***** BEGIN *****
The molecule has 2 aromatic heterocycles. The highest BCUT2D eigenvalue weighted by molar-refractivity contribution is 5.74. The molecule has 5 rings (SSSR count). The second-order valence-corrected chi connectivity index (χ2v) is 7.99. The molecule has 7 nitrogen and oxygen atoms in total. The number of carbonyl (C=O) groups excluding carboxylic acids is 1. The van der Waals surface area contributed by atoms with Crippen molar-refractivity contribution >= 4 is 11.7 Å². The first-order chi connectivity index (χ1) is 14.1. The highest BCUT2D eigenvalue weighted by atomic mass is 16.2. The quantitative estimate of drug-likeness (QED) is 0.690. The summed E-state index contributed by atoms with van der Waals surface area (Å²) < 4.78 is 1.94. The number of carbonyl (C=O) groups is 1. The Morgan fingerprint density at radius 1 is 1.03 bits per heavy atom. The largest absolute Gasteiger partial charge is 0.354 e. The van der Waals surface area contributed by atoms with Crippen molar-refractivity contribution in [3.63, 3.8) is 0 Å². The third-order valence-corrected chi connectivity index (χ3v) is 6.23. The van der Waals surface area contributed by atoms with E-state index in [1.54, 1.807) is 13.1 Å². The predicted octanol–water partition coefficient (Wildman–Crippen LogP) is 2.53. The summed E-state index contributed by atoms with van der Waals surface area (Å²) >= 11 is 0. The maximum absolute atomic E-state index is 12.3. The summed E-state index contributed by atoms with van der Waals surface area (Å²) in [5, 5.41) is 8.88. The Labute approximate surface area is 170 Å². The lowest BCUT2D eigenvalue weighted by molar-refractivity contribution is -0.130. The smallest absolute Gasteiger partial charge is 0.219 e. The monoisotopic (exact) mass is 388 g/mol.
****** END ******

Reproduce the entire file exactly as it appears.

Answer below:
The molecule has 2 aromatic heterocycles. The highest BCUT2D eigenvalue weighted by molar-refractivity contribution is 5.74. The molecule has 5 rings (SSSR count). The second-order valence-corrected chi connectivity index (χ2v) is 7.99. The molecule has 7 nitrogen and oxygen atoms in total. The number of carbonyl (C=O) groups excluding carboxylic acids is 1. The van der Waals surface area contributed by atoms with Crippen molar-refractivity contribution >= 4 is 11.7 Å². The first-order chi connectivity index (χ1) is 14.1. The highest BCUT2D eigenvalue weighted by atomic mass is 16.2. The quantitative estimate of drug-likeness (QED) is 0.690. The summed E-state index contributed by atoms with van der Waals surface area (Å²) < 4.78 is 1.94. The number of carbonyl (C=O) groups is 1. The Morgan fingerprint density at radius 1 is 1.03 bits per heavy atom. The largest absolute Gasteiger partial charge is 0.354 e. The van der Waals surface area contributed by atoms with Crippen molar-refractivity contribution in [3.63, 3.8) is 0 Å². The third-order valence-corrected chi connectivity index (χ3v) is 6.23. The van der Waals surface area contributed by atoms with E-state index in [1.54, 1.807) is 13.1 Å². The predicted octanol–water partition coefficient (Wildman–Crippen LogP) is 2.53. The summed E-state index contributed by atoms with van der Waals surface area (Å²) >= 11 is 0. The maximum absolute atomic E-state index is 12.3. The summed E-state index contributed by atoms with van der Waals surface area (Å²) in [5, 5.41) is 8.88. The Labute approximate surface area is 170 Å². The lowest BCUT2D eigenvalue weighted by molar-refractivity contribution is -0.130. The smallest absolute Gasteiger partial charge is 0.219 e. The monoisotopic (exact) mass is 388 g/mol.